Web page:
Why is it so bad to edit as you write? Writing uses the creative side of your brain ,or the right side of your brain. When you’re editing or thinking critically about what you’re writing. You’re using that analytical left side of your brain. So literally if you’re editing as you right in the middle of everything you’re doing, your brain is switching back and forth between whether you’re using the creative side or whether you’re using the analytical side. That’s context switching at its core, and it means that you can’t work efficiently.


It would be just like if you sat to write some section of your book and you’re constantly switching between your word processor and Instagram or switching between writing and Facebook. Editing as you write is essentially a disruption within your brain. Even though it seems like you’re doing only one thing, it’s that switching between writing the creative act and then the analytical editing.


Again, I will fully admit that if you’re used to self editing as you write, it’s hard to break the habit. But, it’s definitely is worth it. So work to train yourself to just get words out on the page and fix things later. You can fix typos later. You can fix punctuation later. Just work to increase your word count when you’re working on that creative side of your brain. You can always go back and polish it and add to it later.


This is also getting into what I mentioned shortly in my first point, which is that you should try not to worry about the quality of what you’re writing so much. It’s more about getting the ideas out and making sure that you’re getting just words on the page. Getting words down is most important thing when you don’t have anything written.


I do think it’s a lot easier to go back and edit later and almost all of the writers I’ve worked with find the same thing. They find that it’s just a lot easier to go back and add more, add in examples and flesh out the ideas more, that sort of thing, once the words are actually on the page. It’s that first draft that really tends to hold most writers back. So, if you can just get that first draft, then you can go back and add more to it and really increase your word count to where you want to be for your book.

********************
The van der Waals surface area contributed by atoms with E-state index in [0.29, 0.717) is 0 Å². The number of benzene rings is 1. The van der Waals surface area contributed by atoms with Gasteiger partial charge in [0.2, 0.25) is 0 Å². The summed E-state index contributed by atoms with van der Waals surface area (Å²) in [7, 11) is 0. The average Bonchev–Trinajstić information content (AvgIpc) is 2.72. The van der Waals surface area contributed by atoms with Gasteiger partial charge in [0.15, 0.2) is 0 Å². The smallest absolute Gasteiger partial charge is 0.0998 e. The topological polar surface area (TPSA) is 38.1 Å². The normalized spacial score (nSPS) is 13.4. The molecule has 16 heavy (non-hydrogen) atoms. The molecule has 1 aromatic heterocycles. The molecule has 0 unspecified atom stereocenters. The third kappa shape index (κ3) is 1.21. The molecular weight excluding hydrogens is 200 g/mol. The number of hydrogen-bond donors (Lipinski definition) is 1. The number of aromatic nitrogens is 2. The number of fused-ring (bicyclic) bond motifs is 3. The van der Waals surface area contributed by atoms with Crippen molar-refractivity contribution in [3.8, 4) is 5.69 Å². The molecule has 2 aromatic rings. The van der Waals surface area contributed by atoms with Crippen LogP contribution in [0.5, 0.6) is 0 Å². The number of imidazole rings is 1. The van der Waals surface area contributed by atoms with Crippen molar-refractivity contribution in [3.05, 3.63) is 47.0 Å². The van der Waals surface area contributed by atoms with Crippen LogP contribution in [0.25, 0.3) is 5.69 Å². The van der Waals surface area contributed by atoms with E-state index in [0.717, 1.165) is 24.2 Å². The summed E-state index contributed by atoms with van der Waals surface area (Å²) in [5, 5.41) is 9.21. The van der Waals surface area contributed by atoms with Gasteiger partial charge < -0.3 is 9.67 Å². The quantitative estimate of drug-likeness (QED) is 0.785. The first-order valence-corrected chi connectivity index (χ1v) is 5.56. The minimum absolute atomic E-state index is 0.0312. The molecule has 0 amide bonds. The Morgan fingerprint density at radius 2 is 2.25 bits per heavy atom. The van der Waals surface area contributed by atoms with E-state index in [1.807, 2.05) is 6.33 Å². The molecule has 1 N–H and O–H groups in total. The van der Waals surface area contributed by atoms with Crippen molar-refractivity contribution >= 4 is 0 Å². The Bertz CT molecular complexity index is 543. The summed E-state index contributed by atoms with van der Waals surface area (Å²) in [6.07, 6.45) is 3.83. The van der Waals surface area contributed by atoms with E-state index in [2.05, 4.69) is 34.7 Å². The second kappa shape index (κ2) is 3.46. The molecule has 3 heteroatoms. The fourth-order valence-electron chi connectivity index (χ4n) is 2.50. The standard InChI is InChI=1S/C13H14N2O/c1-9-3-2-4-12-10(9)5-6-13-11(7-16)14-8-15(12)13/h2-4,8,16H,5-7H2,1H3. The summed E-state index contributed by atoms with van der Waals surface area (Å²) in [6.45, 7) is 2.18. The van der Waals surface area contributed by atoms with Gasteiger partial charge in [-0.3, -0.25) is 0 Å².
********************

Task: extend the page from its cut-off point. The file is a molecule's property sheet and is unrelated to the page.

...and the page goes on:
I would also encourage you to write consistently, and this plays into the old adage that practice makes perfect. The more often you write, the better you get at it. It’s just like any skill; when you practice at it and you spend time writing as often as you can, it makes the process of writing easier.


I’ll admit that I don’t necessarily write for myself every single day. I don’t work on books every single day. I just don’t have the capacity with everything I need to do for my business. But, I am writing something every single day. Sometimes that’s an email to my list. Sometimes it’s a blog post. Sometimes, it is work for my next book. Sometimes it’s work for clients. But whatever that is, I’m flexing my writing muscle every day. I’m getting used to formulating ideas in my head and then getting them onto the page or screen. I think that that practice of making sure that I write as often as I can makes the process of writing my books easier.


To learn more about the power of writing every day, I encourage you to check out Episode 38 of the Blogger to Author Podcast—Why You Should Write ‘Every Single Day.’ I had a great interview with Bradley Charbonneau, author of the book Every Single Day. Part of what inspired him to write that book was the fact that he writes every single day and has for years and years. Now the words just flow out. He’s a prolific writer, and part of that is because it’s a habit he developed.


So, if you are struggling to get words out on the page, if you feel like you’re struggling with writer’s block a lot, I would encourage you to even set a timer and set aside five or 10 minutes a day to just write something for your book. It doesn’t matter what you write. It doesn’t matter if it gets edited out. Just get used to the process of writing, and writing consistently. I think all of us can make five or 10 minutes out of our day for something that’s important like this. I would just encourage you to wake up five minutes early and do that, or stay up five minutes after your kids go to bed, and get your writing done. Just a tiny little bit of your day can actually make a big difference when it comes to writing and getting used to writing.



I would be remiss if I didn’t mention one of my favorite strategies for writing or putting together books faster, which is to repurpose everything. You hear me say this a lot and that’s because I think repurposing is incredibly important, especially as content creators. We tend to spend so much time creating content, and then we don’t spend enough time making that content work for us.


I know that there are still some of you who resist the idea of reusing your content in your book. I just want to remind you that even taking the exact same thing that’s on your blog and taking multiple blog posts and putting them together in one place that’s easily accessible for people is incredibly valuable. Then, when you go and you edit it and you add more material, add more examples. That makes it even more valuable. So, don’t be afraid to reuse your old content.


So where can you get content to reuse in your book?